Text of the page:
Council to vote on arts funding, better parks and West Street

Fixing the police chopper, spreading cash to arts groups, paving park roads and smoothing West Street. It’s all on next Tuesday’s City Council agenda. Here’s a breakdown of the major items. (If you want more details, download the entire 558-page packet.)

Tax dollars for art: A few years back, the city increased its cultural arts funding to subsidize local groups such as Botanica, Wichita Grand Opera and the Tallgrass Film Festival. Splitting this $1.2 million between the groups is a competitive process, and it forces a board of people who are closely-linked to many major art groups to reach an agreement over who gets what. Here’s the breakdown they came up with this year:

Tier I: Wichita Art Museum, Inc. $1,279,960 The Kansas African American Museum $2,330 Wichita-Sedgwick County Historical Museum $82,140 *Historic Wichita Sedgwick County, Inc. (Old Cowtown Museum) $241,850 Arts Council $6,540 Mid-America All-Indian Center $57,900 Botanica $232,500 Total Flat Funding $1,903,220 *No flat funding contract for Old Cowtown Museum since it is now under management of the

Tier II: The Wichita Sedgwick County Historical Museum $43,000 The Wichita Art Museum, Inc. $240,000 Mid-America All-Indian Center $60,000 Botanica, The Wichita Gardens $85,000 The Kansas African American Museum $25,000 *Old Cowtown Museum $150,000 Orpheum Performing Arts Center, Ltd $50,891 Sedgwick County Zoological Society $45,000 Wichita Symphony Music Theatre of Wichita 95,000 $75,000 Friends University $14,000 Wichita Grand Opera $30,000 Ulrich Museum $20,000 Wichita Children’s Theatre and Dance Center $40,000

Tier III: Chamber Music at the Barn $20,000 Arts Partners $33,000 Ballet Wichita $15,000 Kansas Aviation Museum $28,000 The Wichita Asian Association $3,000 Wichita Chamber Chorale, Inc. $2,000 Tallgrass Film Festival $10,000 Opera Kansas $5,000 Heart of America Men’s Chorus Inc. $5,000 Wichita Film and Music Festival Inc. $3,000 Music Theatre for Young People $4,000 American Guild of Organists $450 Wichita Black Arts Festival $3,000 Wichita Public Library Foundation $22,500 The Griots Storytelling Institute $1,000 Total Cultural Funding (29) $1,127,841

West Street fix-up: Better drainage and smoother road on West Street between Maple and Central. That’s the aim here. It’ll run up to $9.6 million (barring any change orders later on). The city describes it as follows: the project will “replace the existing pavement on West Street with a new five-lane roadway, with four through lanes and a center two-way left turn lane, left turn lanes at all four approaches at the Douglas and 2nd Street intersections and reconstruction of the Central intersection. A new storm water sewer will be installed. During construction of the project, traffic will be limited to one lane in each direction with no left turn lanes allowed at the intersections and alternating closures of Douglas and 2nd Street.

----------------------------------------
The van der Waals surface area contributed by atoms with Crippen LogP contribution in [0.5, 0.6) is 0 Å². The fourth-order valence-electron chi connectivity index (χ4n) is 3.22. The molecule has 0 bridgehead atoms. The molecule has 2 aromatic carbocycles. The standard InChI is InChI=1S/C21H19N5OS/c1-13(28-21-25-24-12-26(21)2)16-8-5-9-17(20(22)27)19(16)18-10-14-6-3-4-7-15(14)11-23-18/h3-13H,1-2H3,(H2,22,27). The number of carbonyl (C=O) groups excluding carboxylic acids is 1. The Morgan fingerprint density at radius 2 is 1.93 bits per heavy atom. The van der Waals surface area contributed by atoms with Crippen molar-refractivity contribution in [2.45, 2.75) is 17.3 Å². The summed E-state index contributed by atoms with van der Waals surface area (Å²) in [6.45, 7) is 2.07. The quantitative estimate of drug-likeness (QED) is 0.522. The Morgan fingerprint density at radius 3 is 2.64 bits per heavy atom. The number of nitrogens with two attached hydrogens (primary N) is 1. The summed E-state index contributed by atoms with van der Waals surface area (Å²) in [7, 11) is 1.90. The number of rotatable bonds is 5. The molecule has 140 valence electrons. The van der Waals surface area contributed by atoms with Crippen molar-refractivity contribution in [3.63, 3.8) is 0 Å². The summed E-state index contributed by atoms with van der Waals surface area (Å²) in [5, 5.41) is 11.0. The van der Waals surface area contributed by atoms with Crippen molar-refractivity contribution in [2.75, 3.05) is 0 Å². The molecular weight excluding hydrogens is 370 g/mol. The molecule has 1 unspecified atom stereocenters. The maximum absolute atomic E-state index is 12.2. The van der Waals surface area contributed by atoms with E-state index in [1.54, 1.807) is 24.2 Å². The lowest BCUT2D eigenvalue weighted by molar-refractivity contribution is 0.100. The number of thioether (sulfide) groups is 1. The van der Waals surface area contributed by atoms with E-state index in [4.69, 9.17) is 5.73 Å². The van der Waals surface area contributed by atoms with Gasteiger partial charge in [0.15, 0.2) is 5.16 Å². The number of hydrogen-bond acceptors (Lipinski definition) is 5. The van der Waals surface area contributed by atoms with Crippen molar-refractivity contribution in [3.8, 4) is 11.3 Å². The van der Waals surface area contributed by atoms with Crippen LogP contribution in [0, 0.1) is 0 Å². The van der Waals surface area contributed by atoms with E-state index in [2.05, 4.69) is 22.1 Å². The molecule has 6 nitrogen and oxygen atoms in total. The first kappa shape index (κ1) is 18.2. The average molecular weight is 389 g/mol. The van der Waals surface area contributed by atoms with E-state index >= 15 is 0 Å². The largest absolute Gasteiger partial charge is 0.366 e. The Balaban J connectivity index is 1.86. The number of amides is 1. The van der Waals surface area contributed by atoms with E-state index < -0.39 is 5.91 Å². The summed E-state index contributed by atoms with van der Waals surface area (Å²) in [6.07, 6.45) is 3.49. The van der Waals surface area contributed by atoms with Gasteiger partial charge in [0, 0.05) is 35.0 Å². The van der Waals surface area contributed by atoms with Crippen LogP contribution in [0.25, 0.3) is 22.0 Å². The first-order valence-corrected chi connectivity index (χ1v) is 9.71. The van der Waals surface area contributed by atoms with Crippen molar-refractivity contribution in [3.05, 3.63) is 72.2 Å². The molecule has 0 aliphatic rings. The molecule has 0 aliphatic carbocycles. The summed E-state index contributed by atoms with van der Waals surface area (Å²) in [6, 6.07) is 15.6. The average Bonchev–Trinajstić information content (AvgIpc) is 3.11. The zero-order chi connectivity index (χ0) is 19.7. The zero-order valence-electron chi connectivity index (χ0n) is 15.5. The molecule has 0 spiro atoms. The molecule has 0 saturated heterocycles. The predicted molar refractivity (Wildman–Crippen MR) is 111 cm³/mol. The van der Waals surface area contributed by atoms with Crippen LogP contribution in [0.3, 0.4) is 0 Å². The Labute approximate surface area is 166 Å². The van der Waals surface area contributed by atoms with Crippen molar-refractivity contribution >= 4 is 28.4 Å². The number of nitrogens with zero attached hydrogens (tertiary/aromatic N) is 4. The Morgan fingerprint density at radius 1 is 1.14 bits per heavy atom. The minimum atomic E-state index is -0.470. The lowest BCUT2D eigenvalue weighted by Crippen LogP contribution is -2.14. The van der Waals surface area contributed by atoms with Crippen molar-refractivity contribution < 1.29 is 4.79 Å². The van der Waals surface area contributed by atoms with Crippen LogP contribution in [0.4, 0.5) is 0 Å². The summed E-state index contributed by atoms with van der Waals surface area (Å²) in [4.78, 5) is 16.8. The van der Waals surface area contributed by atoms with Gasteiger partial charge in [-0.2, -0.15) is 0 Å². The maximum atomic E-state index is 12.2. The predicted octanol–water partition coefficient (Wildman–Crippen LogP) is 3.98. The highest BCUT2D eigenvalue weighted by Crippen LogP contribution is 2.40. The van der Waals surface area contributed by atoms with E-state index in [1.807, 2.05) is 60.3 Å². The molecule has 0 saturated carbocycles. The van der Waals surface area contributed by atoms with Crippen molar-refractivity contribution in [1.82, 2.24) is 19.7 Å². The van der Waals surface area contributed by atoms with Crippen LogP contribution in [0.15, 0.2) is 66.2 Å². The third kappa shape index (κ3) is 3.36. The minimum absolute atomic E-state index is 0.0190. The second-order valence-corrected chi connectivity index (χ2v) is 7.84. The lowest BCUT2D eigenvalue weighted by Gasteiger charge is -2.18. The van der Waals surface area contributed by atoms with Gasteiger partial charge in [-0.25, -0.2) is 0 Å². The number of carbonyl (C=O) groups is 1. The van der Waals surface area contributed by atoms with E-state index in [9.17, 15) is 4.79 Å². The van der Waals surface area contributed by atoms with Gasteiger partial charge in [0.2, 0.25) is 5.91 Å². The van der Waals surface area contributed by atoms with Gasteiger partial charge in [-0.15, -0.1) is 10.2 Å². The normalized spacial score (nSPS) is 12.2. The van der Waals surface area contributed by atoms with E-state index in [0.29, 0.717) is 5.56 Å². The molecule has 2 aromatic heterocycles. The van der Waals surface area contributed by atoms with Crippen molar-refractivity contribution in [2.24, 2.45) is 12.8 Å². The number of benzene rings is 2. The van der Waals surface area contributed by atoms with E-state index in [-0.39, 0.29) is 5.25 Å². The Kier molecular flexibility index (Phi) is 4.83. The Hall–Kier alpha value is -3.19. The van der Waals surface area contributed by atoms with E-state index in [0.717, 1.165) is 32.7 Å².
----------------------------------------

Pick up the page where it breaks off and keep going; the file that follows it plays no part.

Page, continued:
Equity in water hook-ups: As it stands, when new water manes are installed in new developments, the homeowners (or developers) only pay for an 8-inch mane. But they get a 16-inch one — everyone else who uses city water picks up the rest of the cost. Now the city council will consider a move that would make the new neighborhoods cover the entire cost. The city calculates that an average resident would pay a one-time fee of $378 for a 14,520 square foot lot.

Paving in Sim Park: The city set $300,000 aside in their long-term fund to pave Sim Park Drive, near the Arkansas River, and some parking lots in the area. This vote would make that happen.

13th and Broadway more expensive: A million dollar project that expanded the 13th and Broadway intersection in north Wichita just got a bit more expensive — $14,854 to be exact. That pays for the pedestrian signals that count down crossing time, relocating some wires and lowering a storm drain, according to the agenda.

Police helicopter repairs: The transmission has some problems, and the Federal Aviation Administration would require a replacement in 2009 anyway, the city says. So, the council will vote on a $50,500 deal to replace the transmission so the chopper doesn’t go out of service for too long.